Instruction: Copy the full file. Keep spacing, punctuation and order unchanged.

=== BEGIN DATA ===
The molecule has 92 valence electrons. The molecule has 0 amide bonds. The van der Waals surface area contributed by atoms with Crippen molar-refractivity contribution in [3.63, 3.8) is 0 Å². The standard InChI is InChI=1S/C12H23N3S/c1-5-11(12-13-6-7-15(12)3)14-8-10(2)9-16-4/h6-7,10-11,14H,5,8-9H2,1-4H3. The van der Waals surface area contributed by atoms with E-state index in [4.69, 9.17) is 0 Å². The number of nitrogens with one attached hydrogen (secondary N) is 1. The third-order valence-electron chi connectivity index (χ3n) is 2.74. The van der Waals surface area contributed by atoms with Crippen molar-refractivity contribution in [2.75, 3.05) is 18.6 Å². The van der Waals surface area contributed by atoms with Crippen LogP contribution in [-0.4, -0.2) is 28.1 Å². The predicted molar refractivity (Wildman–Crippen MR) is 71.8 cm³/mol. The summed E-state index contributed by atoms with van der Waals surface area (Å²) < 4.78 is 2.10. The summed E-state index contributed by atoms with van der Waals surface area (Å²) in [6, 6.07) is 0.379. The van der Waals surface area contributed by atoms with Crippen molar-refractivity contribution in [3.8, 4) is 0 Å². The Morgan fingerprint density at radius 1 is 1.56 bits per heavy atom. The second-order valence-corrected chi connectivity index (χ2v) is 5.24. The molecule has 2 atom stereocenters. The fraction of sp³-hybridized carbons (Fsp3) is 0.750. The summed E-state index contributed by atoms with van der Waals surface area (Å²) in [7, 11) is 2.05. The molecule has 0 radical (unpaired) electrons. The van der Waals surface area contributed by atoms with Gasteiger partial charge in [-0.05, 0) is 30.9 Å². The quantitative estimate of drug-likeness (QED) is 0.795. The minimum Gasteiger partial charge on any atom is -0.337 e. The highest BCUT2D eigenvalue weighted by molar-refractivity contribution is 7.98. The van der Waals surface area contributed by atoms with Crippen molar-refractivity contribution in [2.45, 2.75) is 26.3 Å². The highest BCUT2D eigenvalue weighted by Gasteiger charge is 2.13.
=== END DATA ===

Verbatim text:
The molecule has 92 valence electrons. The molecule has 0 amide bonds. The van der Waals surface area contributed by atoms with Crippen molar-refractivity contribution in [3.63, 3.8) is 0 Å². The standard InChI is InChI=1S/C12H23N3S/c1-5-11(12-13-6-7-15(12)3)14-8-10(2)9-16-4/h6-7,10-11,14H,5,8-9H2,1-4H3. The van der Waals surface area contributed by atoms with E-state index in [4.69, 9.17) is 0 Å². The number of nitrogens with one attached hydrogen (secondary N) is 1. The third-order valence-electron chi connectivity index (χ3n) is 2.74. The van der Waals surface area contributed by atoms with Crippen molar-refractivity contribution in [2.75, 3.05) is 18.6 Å². The van der Waals surface area contributed by atoms with Crippen LogP contribution in [-0.4, -0.2) is 28.1 Å². The predicted molar refractivity (Wildman–Crippen MR) is 71.8 cm³/mol. The summed E-state index contributed by atoms with van der Waals surface area (Å²) < 4.78 is 2.10. The summed E-state index contributed by atoms with van der Waals surface area (Å²) in [6, 6.07) is 0.379. The van der Waals surface area contributed by atoms with Crippen molar-refractivity contribution in [3.8, 4) is 0 Å². The Morgan fingerprint density at radius 1 is 1.56 bits per heavy atom. The second-order valence-corrected chi connectivity index (χ2v) is 5.24. The molecule has 2 atom stereocenters. The fraction of sp³-hybridized carbons (Fsp3) is 0.750. The summed E-state index contributed by atoms with van der Waals surface area (Å²) in [7, 11) is 2.05. The molecule has 0 radical (unpaired) electrons. The van der Waals surface area contributed by atoms with Gasteiger partial charge in [-0.05, 0) is 30.9 Å². The quantitative estimate of drug-likeness (QED) is 0.795. The minimum Gasteiger partial charge on any atom is -0.337 e. The highest BCUT2D eigenvalue weighted by molar-refractivity contribution is 7.98. The van der Waals surface area contributed by atoms with Crippen molar-refractivity contribution in [2.45, 2.75) is 26.3 Å². The highest BCUT2D eigenvalue weighted by Gasteiger charge is 2.13.